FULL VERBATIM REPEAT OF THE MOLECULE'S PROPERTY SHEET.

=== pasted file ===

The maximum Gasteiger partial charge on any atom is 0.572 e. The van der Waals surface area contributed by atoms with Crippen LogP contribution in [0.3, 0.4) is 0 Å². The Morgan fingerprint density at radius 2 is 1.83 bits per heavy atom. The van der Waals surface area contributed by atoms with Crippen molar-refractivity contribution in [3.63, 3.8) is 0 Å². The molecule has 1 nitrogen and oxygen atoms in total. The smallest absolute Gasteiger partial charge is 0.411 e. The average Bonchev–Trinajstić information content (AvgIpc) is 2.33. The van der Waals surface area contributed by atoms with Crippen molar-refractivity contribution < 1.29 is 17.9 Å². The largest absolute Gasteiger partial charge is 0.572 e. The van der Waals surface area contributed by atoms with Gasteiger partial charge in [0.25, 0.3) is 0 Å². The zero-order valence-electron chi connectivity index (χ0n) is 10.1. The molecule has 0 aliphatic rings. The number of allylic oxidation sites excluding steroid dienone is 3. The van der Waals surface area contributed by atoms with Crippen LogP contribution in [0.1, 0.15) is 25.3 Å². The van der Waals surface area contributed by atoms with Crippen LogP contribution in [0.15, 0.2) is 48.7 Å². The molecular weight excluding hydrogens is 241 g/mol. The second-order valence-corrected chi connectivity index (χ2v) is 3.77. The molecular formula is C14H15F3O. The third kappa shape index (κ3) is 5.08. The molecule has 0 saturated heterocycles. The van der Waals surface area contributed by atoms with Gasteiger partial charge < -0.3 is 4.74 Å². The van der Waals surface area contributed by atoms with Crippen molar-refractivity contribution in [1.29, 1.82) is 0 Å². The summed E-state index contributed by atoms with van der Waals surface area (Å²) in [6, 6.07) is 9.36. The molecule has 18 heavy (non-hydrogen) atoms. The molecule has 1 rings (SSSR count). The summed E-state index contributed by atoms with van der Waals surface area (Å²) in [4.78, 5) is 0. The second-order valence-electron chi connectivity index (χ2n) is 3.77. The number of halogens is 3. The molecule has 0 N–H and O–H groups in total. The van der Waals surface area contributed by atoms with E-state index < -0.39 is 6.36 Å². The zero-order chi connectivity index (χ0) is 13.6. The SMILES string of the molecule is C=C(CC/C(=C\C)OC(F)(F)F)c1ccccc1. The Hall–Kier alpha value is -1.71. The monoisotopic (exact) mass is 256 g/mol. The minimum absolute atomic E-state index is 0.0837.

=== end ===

The maximum Gasteiger partial charge on any atom is 0.572 e. The van der Waals surface area contributed by atoms with Crippen LogP contribution in [0.3, 0.4) is 0 Å². The Morgan fingerprint density at radius 2 is 1.83 bits per heavy atom. The van der Waals surface area contributed by atoms with Crippen molar-refractivity contribution in [3.63, 3.8) is 0 Å². The molecule has 1 nitrogen and oxygen atoms in total. The smallest absolute Gasteiger partial charge is 0.411 e. The average Bonchev–Trinajstić information content (AvgIpc) is 2.33. The van der Waals surface area contributed by atoms with Crippen molar-refractivity contribution < 1.29 is 17.9 Å². The largest absolute Gasteiger partial charge is 0.572 e. The van der Waals surface area contributed by atoms with Gasteiger partial charge in [0.25, 0.3) is 0 Å². The zero-order valence-electron chi connectivity index (χ0n) is 10.1. The molecule has 0 aliphatic rings. The number of allylic oxidation sites excluding steroid dienone is 3. The van der Waals surface area contributed by atoms with Crippen LogP contribution in [0.1, 0.15) is 25.3 Å². The van der Waals surface area contributed by atoms with Crippen LogP contribution in [0.15, 0.2) is 48.7 Å². The molecular weight excluding hydrogens is 241 g/mol. The second-order valence-corrected chi connectivity index (χ2v) is 3.77. The molecular formula is C14H15F3O. The third kappa shape index (κ3) is 5.08. The molecule has 0 saturated heterocycles. The van der Waals surface area contributed by atoms with Gasteiger partial charge < -0.3 is 4.74 Å². The van der Waals surface area contributed by atoms with Crippen molar-refractivity contribution in [1.29, 1.82) is 0 Å². The summed E-state index contributed by atoms with van der Waals surface area (Å²) in [6, 6.07) is 9.36. The molecule has 18 heavy (non-hydrogen) atoms. The molecule has 1 rings (SSSR count). The summed E-state index contributed by atoms with van der Waals surface area (Å²) in [4.78, 5) is 0. The second-order valence-electron chi connectivity index (χ2n) is 3.77. The number of halogens is 3. The molecule has 0 N–H and O–H groups in total. The van der Waals surface area contributed by atoms with E-state index < -0.39 is 6.36 Å². The zero-order chi connectivity index (χ0) is 13.6. The SMILES string of the molecule is C=C(CC/C(=C\C)OC(F)(F)F)c1ccccc1. The Hall–Kier alpha value is -1.71. The monoisotopic (exact) mass is 256 g/mol. The minimum absolute atomic E-state index is 0.0837.